Tread wheel are a critical component in a wide range of castors applications, from forklifts and office chairs to heavy machinery, logistics, and industrial transportation. Tread compound is essential to ensure the stability, performance, and safety of a wheel, and the construction material is key in determining its strength, manoeuvrability, and load capacity.
You will find below the main properties of some of the most common tread materials used in castor wheels.
Nylon, also known as polyamide, is a high-strength material used in heavy-duty treads. It offers excellent resistance to abrasion, shocks, and chemical agents, including oils, greases, and organic solvents. Additionally, it has good self-lubricating properties, facilitating manoeuvrability and start-up effort. Nylon wheels are rigid and robust, but they are not recommended for speeds above 4 km/h or in areas with concentrated acids or hydrogen peroxide.
Polypropylene is commonly used in medium to high-load treads. It provides good manoeuvrability and resistance to abrasion. These wheels are suitable for working temperatures up to 60ºC and for withstanding concentrated acids up to 50%.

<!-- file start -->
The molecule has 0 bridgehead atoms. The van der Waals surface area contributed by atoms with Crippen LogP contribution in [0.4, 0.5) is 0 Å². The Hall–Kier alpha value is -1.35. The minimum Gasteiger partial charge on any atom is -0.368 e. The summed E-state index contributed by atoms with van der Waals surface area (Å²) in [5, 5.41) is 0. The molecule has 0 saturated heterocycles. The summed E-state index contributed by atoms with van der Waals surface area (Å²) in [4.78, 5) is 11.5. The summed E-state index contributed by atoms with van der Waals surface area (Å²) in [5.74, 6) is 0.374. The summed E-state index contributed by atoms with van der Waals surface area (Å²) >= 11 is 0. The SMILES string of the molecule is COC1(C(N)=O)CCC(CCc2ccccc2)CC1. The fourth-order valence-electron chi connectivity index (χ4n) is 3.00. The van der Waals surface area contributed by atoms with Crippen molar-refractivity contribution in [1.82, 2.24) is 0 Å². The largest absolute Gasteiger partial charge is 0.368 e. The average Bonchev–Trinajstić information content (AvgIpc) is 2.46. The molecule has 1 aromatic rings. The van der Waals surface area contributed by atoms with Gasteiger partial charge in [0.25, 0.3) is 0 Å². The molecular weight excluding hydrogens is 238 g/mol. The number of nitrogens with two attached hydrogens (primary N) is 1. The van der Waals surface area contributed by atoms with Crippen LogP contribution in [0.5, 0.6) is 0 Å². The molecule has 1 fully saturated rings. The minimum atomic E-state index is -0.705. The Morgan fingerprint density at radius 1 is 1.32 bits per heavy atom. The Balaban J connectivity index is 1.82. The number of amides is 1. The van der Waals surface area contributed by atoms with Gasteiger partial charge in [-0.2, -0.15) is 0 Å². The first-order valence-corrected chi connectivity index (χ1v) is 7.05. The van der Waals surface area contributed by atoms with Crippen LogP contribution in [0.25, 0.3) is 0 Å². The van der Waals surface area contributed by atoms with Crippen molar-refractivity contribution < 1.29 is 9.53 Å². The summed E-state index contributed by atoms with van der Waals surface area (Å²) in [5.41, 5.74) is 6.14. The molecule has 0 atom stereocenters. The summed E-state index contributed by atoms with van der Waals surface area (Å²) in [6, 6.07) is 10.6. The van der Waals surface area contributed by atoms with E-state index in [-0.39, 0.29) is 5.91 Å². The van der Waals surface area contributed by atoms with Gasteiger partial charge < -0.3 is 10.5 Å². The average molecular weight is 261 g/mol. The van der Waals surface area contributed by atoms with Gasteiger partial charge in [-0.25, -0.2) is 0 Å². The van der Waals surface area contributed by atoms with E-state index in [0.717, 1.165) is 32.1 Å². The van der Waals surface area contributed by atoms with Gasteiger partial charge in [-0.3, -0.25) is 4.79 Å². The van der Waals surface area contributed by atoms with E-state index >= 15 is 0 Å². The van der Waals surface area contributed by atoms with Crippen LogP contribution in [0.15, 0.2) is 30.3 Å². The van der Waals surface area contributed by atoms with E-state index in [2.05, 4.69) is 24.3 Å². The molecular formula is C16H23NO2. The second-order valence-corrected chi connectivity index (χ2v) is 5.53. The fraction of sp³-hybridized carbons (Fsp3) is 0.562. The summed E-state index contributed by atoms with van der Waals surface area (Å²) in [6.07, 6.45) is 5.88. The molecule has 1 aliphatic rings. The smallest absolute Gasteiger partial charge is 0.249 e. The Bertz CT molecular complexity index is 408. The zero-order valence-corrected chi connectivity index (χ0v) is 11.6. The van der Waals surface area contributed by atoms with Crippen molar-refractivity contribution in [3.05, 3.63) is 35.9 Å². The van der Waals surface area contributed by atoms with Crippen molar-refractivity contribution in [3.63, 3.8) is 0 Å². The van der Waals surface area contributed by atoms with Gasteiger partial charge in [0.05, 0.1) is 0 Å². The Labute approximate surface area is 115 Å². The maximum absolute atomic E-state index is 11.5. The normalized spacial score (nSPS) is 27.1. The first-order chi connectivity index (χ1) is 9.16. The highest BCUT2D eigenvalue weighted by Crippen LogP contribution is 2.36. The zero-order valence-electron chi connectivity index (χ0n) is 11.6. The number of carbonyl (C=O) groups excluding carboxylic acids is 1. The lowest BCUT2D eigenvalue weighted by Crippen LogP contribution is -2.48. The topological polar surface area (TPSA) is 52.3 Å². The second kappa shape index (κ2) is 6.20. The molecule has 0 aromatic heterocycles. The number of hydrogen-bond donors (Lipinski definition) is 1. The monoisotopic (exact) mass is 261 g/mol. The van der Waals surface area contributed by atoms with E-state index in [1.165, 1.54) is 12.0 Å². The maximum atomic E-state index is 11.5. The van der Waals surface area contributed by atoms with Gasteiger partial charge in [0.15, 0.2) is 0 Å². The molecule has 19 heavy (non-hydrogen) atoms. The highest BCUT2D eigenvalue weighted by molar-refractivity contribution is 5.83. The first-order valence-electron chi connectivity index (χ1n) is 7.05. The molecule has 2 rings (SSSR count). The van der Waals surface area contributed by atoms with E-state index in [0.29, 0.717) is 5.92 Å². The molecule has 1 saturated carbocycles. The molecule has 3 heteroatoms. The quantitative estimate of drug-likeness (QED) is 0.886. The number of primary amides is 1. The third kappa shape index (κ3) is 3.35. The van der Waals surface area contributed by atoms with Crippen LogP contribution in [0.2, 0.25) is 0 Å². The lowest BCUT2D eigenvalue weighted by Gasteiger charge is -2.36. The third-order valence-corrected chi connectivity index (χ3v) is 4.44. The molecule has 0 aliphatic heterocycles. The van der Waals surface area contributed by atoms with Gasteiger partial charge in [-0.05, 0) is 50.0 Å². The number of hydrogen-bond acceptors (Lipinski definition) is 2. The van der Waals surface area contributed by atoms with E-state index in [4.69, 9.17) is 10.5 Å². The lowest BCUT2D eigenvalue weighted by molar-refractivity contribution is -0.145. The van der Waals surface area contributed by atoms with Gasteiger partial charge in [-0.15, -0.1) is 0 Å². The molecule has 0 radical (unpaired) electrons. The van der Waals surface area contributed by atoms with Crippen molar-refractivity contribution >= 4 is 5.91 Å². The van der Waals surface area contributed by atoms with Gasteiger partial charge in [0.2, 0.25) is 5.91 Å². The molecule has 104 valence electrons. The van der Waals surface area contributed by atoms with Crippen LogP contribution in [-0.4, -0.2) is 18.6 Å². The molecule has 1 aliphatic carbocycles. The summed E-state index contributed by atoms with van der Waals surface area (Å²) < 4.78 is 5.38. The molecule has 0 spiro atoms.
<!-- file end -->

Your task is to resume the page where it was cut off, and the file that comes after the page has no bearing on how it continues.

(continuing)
Cast iron is an extremely durable material used in very severe working conditions where other types of wheels would quickly be damaged by sharp objects, chemicals, or excessive temperatures. In addition to its great strength, cast iron wheels also offer excellent manoeuvrability and ease of movement, making them ideal for a wide variety of industrial applications. Another advantage of cast iron is its ability to withstand extreme temperatures up to 300ºC, making it an ideal material for use in high-temperature environments. In summary, cast iron is an excellent choice for applications requiring strength and durability in adverse working conditions.
Polyurethane (Injected or Vulcanised)
Polyurethane is a highly versatile material widely used in tread bands for medium and high loads due to its several advantages. One of its main benefits would be its excellent resistance to abrasion. Additionally, its ability to absorb shocks and impacts makes it an ideal option for uneven, rough, or broken surfaces. Injected polyurethane is a popular choice due to its ability to provide a quiet ride, good manoeuvrability, and start-up. On the other hand, vulcanised polyurethane can take heavy loads whilst offering excellent elasticity.